Writing a novel with an agenda, on the other hand, is a fast way to get bitch slapped by an editor. Creative writing that trends toward intentional messaging may be a sin, but the upside is that "commercial writing" that trends toward the artistic (think storytelling rather than fact-spewing) is desirable.

That's good news for me because personally, I prefer to create things with a purpose and I prefer to do it in a way that people actually enjoy. I love art and literature, but what I want to spend my time making is something with a goal in mind. That's just the way I roll. Unfortunately, my Dad is still telling me I need to write the next Harry Potter novel to make it big with my word skillz.

So going back to my lovely analogy. I'm the BLANK and there's good reason why I'm struggling to fill it in. The problem with the label "content strategist" is that it implies strategy only, not execution. Something like "copywriter" implies the opposite (production without high-level architecture). I do both. I love both.

I'm more than a content cow, but less than a strategic saint.

In his book, Monteiro uses the phrase "information designer" (he rails against the label "information architect") which I like better than "content strategist" because anyone who understand what real design is understands that strategic thought drives what ultimately "looks pretty." I'm not a super big fan of "information," however, because it implies pure fact and structure without the seriously important nuance of tone and feelings in addition to downright useful information.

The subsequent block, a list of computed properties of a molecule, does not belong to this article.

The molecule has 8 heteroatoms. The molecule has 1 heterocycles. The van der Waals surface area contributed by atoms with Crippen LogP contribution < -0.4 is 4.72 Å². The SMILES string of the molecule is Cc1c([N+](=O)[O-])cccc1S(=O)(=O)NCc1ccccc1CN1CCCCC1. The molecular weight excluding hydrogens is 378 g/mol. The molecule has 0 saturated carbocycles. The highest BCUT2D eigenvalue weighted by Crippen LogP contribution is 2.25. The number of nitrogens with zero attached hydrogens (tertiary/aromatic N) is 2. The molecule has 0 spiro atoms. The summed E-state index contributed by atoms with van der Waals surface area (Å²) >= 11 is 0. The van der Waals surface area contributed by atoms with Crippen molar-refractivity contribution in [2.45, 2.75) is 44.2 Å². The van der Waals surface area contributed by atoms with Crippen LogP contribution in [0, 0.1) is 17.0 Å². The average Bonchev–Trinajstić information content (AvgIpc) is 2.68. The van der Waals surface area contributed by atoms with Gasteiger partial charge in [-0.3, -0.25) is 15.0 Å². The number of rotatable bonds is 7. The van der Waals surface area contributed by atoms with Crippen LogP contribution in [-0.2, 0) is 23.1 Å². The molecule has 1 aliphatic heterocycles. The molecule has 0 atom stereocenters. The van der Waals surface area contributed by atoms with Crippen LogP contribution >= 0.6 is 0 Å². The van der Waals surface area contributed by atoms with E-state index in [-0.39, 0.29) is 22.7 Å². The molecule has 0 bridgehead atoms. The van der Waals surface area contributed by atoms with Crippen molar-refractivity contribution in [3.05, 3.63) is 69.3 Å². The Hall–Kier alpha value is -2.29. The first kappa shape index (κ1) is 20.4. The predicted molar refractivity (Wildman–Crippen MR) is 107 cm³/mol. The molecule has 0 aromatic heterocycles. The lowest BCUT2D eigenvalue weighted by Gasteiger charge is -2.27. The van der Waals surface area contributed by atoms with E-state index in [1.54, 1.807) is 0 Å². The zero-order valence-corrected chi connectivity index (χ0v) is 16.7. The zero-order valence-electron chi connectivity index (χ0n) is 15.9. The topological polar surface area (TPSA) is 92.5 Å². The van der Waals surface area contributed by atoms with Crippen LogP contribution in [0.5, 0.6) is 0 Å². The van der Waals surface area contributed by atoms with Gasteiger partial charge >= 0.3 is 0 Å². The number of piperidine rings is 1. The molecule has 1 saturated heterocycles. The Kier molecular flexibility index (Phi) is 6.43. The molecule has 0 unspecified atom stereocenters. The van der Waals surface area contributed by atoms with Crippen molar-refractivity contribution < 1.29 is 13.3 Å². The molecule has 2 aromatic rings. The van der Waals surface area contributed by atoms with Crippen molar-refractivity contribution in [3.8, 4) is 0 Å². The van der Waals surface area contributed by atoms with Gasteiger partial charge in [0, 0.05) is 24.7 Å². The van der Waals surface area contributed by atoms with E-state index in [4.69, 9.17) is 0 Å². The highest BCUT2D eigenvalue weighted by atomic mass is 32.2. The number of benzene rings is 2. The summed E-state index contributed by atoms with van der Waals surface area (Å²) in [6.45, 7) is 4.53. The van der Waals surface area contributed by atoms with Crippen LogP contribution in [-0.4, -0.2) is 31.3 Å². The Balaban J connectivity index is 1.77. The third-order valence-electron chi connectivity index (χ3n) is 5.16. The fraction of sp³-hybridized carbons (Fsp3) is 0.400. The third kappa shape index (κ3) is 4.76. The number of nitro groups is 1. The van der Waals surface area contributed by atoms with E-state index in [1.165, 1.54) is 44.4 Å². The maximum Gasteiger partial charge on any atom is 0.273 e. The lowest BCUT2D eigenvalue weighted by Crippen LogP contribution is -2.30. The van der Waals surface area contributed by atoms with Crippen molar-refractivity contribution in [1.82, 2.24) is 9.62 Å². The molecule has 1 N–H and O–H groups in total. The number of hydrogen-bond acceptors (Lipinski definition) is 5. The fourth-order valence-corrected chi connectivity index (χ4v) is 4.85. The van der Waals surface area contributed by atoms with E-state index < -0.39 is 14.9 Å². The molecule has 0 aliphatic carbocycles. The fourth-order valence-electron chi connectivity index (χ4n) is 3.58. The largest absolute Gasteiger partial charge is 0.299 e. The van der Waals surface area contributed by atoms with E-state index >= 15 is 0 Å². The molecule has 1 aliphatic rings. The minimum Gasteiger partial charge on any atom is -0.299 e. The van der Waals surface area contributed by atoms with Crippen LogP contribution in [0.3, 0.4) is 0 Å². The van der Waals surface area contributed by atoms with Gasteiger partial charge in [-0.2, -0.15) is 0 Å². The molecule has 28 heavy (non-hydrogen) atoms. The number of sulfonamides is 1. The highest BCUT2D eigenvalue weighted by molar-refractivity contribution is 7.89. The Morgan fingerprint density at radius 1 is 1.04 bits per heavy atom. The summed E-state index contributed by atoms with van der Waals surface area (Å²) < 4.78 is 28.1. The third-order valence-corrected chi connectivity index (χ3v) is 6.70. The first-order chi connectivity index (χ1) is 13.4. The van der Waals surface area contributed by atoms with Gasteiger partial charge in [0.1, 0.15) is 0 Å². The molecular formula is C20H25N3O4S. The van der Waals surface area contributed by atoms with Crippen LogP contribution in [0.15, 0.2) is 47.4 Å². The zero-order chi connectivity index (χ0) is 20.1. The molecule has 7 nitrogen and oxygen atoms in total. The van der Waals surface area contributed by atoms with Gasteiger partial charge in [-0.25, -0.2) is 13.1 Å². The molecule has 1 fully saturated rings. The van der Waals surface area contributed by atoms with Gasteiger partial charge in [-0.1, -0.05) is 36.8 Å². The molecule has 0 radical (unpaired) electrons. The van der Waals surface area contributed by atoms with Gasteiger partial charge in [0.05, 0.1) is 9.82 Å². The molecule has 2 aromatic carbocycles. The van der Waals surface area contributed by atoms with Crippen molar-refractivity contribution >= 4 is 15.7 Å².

Then again, here's another confession: I don't like the word "content."

I was so relieved at BarCamp Philly this year when one of the speakers, David Dylan Thomas, said as much during a session. My beef with the word is that it's a catch-all and I almost always prefer to be specific with my word choices. (Related: I also hate the word "specialist" for the same reason.) But, as he pointed out, it seems to be a necessary evil for now.

So if I need to stick with "content" to avoid pigeonholing myself and the word "designer" accomplishes what I intend from the strategy-execution combo perspective, should I call myself a "content designer"? Somehow it doesn't feel quite right. It feels like I should know how to use Photoshop better.

I really want to know what other people think. If you're like me, what do you call yourself and are you satisfied with that label? If you're a designer, how do you feel about me calling myself a designer of words? I know what I can do matters more than what I'm called, but as a lover of words, I want to find the right ones to convey my meaning!